WASHINGTON (Reuters) – The U.S. Justice Department on Friday announced it has charged a Texas man with making violent threats against Georgia election and government officials. The indictment marked the first case brought by a federal task force formed in response to a wave of intimidation that has engulfed election administrators since the 2020 presidential vote.
The matter is one of “dozens” of such cases under federal investigation, said Kenneth A. Polite Jr., the assistant attorney general for the department’s criminal division.
The election threats task force was announced last June, shortly after Reuters published the first in a series of investigative reports that have documented more than 850 threats and menacing messages to U.S. election workers. This campaign of fear has been carried out by supporters of former President Donald Trump who embrace his false claims that he lost the election because of widespread voter fraud.
Polite said the Justice Department had also analyzed more than 850 reports of threats to local election officials.
The indictment alleges that Chad Christopher Stark of Leander, Texas, posted a Craigslist message on Jan. 5, 2021 entitled, “Georgia Patriots it’s time to kill.”
“It’s time for us to take back our state from these Lawless treasonous traitors,” he wrote, calling one of the Georgia officials a “Chinese agent.” “It’s time to invoke our Second Amendment right” and “put a bullet in the treasonous Chinese” official.
Stark could not immediately be reached for comment on Friday. He was scheduled to make his initial appearance at the federal courthouse in Austin, Texas, at 1:30 p.m. CST in front of U.S. Magistrate Judge Susan Hightower.
The indictment said Stark threatened at least three Georgia officials but did not identify them. A source familiar with the investigation into Stark told Reuters that two of the officials were Secretary of State Brad Raffensperger and Governor Brian Kemp.
Both Raffensperger and Kemp are Republicans who defended the integrity of the Georgia election despite intense pressure from Trump, who in January 2021 called Raffensperger and told him to “find” enough votes to overturn his loss.
“I strongly condemn threats against election workers and those who volunteer in elections,” Raffensperger said in a statement to Reuters on Friday. “We need to support and protect our local election officials and volunteers now more than ever.”
Raffensperger’s wife Tricia also received a wave of death threats that Reuters documented in its June report. Election workers in Georgia faced an onslaught of menacing messages following the 2020 vote as Trump and his allies sought to overturn election results in the state.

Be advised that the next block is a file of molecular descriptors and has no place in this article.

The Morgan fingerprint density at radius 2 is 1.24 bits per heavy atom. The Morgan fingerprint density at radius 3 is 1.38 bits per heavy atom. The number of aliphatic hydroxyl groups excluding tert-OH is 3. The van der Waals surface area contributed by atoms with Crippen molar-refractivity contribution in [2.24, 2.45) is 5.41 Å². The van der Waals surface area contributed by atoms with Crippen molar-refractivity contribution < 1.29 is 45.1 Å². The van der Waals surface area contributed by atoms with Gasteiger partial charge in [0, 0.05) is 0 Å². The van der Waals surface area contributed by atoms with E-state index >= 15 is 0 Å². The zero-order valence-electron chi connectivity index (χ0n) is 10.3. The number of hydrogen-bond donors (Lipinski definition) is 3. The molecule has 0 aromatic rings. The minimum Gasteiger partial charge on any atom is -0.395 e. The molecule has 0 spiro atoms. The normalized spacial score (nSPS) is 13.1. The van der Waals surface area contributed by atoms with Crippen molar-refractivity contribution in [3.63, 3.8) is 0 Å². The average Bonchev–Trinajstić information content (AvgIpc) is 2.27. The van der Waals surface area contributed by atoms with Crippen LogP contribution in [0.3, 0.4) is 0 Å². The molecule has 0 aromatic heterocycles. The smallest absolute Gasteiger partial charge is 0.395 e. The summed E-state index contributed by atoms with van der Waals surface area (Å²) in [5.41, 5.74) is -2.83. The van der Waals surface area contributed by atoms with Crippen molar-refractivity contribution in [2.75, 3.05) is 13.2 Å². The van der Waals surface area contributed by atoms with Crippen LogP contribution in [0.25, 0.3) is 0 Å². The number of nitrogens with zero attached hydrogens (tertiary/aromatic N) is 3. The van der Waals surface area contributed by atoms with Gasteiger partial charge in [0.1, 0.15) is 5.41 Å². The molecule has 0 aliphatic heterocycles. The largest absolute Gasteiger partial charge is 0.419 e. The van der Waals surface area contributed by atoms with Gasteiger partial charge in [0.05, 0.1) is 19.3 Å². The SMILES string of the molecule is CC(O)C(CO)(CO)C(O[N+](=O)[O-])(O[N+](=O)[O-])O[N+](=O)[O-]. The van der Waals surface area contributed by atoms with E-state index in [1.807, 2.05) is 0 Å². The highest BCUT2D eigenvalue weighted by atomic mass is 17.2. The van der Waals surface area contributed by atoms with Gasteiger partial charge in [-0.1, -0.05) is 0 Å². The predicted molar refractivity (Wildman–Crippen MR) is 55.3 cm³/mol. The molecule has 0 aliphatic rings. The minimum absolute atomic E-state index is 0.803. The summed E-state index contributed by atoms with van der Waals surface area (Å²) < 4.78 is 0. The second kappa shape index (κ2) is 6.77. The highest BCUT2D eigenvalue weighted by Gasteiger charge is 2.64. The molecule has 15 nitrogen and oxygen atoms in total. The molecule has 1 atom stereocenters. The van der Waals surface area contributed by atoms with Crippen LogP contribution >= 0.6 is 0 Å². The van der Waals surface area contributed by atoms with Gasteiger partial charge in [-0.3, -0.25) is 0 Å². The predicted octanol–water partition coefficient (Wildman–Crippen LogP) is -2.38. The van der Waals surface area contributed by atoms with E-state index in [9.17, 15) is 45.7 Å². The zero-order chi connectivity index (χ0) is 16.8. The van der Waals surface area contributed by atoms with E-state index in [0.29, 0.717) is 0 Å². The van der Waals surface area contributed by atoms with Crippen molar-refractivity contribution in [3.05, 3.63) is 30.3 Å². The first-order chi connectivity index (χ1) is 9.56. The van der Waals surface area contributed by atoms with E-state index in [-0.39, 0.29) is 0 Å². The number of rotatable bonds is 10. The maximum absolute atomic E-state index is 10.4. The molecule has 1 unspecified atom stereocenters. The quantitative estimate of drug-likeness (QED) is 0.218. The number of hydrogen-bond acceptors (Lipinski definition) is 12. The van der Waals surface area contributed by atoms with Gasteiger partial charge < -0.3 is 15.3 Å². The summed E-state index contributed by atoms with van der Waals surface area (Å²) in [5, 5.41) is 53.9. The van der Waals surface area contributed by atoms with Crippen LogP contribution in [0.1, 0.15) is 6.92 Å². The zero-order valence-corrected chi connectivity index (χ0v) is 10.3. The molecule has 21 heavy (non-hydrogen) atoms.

Reuters also spotlighted threats of lynching and racist taunts against Georgia election worker Ruby Freeman and her daughter, Wandrea “Shaye” Moss. Both received a deluge of hate after they were falsely accused of fraud by Trump himself. A senior member of the Trump campaign confirmed to Reuters that he participated in a bizarre attempt to pressure Freeman to falsely admit voting fraud, Reuters reported.
Trump is facing a criminal investigation by the district attorney in Fulton County, which includes part of Atlanta, into alleged election interference in Georgia.
U.S. Attorney General Merrick Garland on Friday emphasized the importance of protecting election officials from threats during a speech before the U.S. Conference of Mayors.
“An important part of keeping the American people safe is protecting those who serve the public from violence and unlawful threats of violence,” he said. “There is no First Amendment right to unlawfully threaten to harm or kill someone.”
Polite, the assistant attorney general, called the officials being threatened “the backbone of our electoral system,” made up of “ordinary people from across the political spectrum.”
Federal officials declined to elaborate on Polite’s statement about “dozens” of open investigations into election threats. Sources familiar with two such investigations have told Reuters that the FBI is probing the cases in response to the news organization’s reports about them. One involves Gjurgi Juncaj, who threatened a Nevada election official whose ordeal was highlighted in a Reuters report in September. Another targets an anonymous man who threatened Vermont officials and was featured in a November Reuters investigation.
In a previous interview with Reuters, Juncaj said he had done nothing wrong and “didn’t threaten anybody.” He could not immediately be reached for comment on Friday.
The indictment by the task force is only the second known federal charge for threatening election workers since the 2020 vote. In December 2020, federal prosecutors charged a New Hampshire woman with threatening a Michigan official.
The task force’s indictment of Stark “sends a critical message that threatening an election official or worker will be treated as a threat to our democracy,” said Matt Masterson, a Republican who ran election security at the U.S. Department of Homeland Security between 2018 to 2020.
Luis Quesada, an assistant director with the criminal division of the Federal Bureau of Investigation, said “the right to vote is a cornerstone of American democracy.”
“Threats targeting the officials and frontline workers who do the critical work of administering free and fair elections in the United States undermines this vital right,” he said.
(Reporting by Linda So and Sarah N. Lynch; editing by Andy Sullivan and Brian Thevenot)